83

Maybe it's late, or maybe it's the sake, but I just read the docs for ArrayBuffer and can't think of a single thing it would be really useful for.

Can someone enlighten me?

Are there any uses anyone can think of that don't involve images?

4
  • Hmmm, seems like node.js would love this for low level IO related code. – Corbin Jul 19 '12 at 4:36
  • 4
    From unconscious memory I remember that such things are used to keep binary data (like binary data of an image) to manipulate and store/send it. Plus if you work on application program then you can know buffers are very useful. And HTML 5 is now gone beyond web programming.... – Imdad Jul 19 '12 at 4:39
  • I guess @Imdad is right. The HTML5 canvas context has a method getImageData which returns many properties of the drawn image, including one called buffer of the type ArrayBuffer – Danilo Valente Jul 19 '12 at 4:46
  • A small use is described @ developer.mozilla.org/en/JavaScript_typed_arrays – Imdad Jul 19 '12 at 6:16
66

Basically ArrayBuffer is used to keep binary data. It can be the binary data of an image for example.

In other languages buffers are proved very useful. Yes, of-course it is little difficult to understand/use than other data types.

ArrayBuffer can be used to get data of jpg image (RGB bytes) and produce a png out of it by adding alpha byte (i.e. RGBA).

Mozilla site has given a small use of ArrayBuffer here

Working with complex data structures

By combining a single buffer with multiple views of different types, starting at different offsets into the buffer, you can interact with data objects containing multiple data types. This lets you, for example, interact with complex data structures from WebGL, data files, or C structures you need to use while using js-ctypes.

Consider this C structure:

struct someStruct {  
  unsigned long id;  
  char username[16];  
  float amountDue;  
};  

You can access a buffer containing data in this format like this:

var buffer = new ArrayBuffer(24);  

// ... read the data into the buffer ...  

var idView = new Uint32Array(buffer, 0, 1);  
var usernameView = new Uint8Array(buffer, 4, 16);  
var amountDueView = new Float32Array(buffer, 20, 1);  

Then you can access, for example, the amount due with amountDueView[0].

Note: The data structure alignment in a C structure is platform-dependent. Take precautions and considerations for these padding differences.

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  • 2
    So can one assume that an ArrayBuffer is unnecessary if you already know you are working with e.g. pure unsigned 8 bit data, you might as well create a Uint8Array and fill that? What about Blob and FileReader - they seem to work on ArrayBuffer? At least thats how I normally work on binary files in javascript. – Johncl May 30 '15 at 15:32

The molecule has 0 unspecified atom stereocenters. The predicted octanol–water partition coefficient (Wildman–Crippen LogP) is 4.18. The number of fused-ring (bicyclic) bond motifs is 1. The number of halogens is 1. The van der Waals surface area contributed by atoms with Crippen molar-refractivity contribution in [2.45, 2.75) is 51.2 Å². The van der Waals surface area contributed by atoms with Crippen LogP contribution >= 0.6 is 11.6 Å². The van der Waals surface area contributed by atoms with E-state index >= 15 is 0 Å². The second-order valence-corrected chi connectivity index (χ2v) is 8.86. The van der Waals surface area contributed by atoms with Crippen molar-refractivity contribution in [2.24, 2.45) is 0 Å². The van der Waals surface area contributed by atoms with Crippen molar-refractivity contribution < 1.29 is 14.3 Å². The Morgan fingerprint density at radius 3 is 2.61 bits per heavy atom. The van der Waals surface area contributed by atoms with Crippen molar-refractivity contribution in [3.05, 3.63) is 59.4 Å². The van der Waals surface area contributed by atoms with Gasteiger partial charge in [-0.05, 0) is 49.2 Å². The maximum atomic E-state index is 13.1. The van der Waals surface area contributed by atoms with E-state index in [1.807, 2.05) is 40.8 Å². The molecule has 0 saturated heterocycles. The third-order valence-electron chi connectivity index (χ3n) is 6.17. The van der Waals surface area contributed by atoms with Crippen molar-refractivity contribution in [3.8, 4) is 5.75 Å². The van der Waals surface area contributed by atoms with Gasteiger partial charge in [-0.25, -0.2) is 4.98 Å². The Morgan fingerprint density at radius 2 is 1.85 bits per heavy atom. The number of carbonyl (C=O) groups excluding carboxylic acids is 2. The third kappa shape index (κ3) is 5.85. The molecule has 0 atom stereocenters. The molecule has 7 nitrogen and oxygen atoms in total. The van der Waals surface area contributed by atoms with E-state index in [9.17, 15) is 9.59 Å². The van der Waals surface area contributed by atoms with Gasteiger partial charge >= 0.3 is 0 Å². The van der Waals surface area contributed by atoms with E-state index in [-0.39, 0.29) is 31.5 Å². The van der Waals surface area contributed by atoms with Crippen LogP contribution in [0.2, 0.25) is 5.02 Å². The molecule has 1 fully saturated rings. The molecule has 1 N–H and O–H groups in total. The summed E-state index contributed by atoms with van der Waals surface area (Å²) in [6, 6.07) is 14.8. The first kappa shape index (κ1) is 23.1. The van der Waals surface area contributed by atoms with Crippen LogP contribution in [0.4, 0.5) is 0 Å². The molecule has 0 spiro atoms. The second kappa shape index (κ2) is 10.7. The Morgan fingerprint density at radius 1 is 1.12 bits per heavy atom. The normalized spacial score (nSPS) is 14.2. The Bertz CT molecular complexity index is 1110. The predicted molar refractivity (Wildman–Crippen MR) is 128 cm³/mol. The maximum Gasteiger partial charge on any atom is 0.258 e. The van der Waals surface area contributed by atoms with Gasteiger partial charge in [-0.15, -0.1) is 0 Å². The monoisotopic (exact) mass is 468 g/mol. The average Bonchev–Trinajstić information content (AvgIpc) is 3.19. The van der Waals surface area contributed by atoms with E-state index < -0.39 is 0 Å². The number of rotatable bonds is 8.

• Refer to the link developer.mozilla.org/en-US/docs/Web/JavaScript/Typed_arrays – Imdad Jun 8 '16 at 4:05
  • Idview should take 4 bytes not 1 – Royi Namir Jun 29 '18 at 16:15
  • idea is that length parameter is number of elements, not bytes, judging by the example. try new Int32Array(Uint8Array.from([1,2,3,4]).buffer,0,1) to test it. – aiodintsov Jan 3 '19 at 21:18
  • This really doesn't add much to the answer besides providing a copy-paste from the Mozilla site. – Vix Feb 7 at 11:31
6

An ArrayBuffer represents binary data in RAM. You can "open" an ArrayBuffer for reading and writing using either a typed array or a DataView.

Typed arrays, such as Uint16Array, can read and write the buffer by treating it as a single array of integers. They don't let you control endianness; it uses the platform's native endianness. Using Uint8Array is useful for controlling individual bytes (this isn't affected by endianness).

DataView is not as simple, but it gives you much more control. It gives you full control over endianness, integer size, and byte index (e.g. you can access a 32 bit integer at an index even if it's not divisible by 32 bits). These things can be chosen each time you read and write an integer with the same DataView.

This may be helpful: https://javascript.info/arraybuffer-binary-arrays

5

Other than images, it's useful for precisely constructing and destructing low level network data packets used in protocols like UDP.

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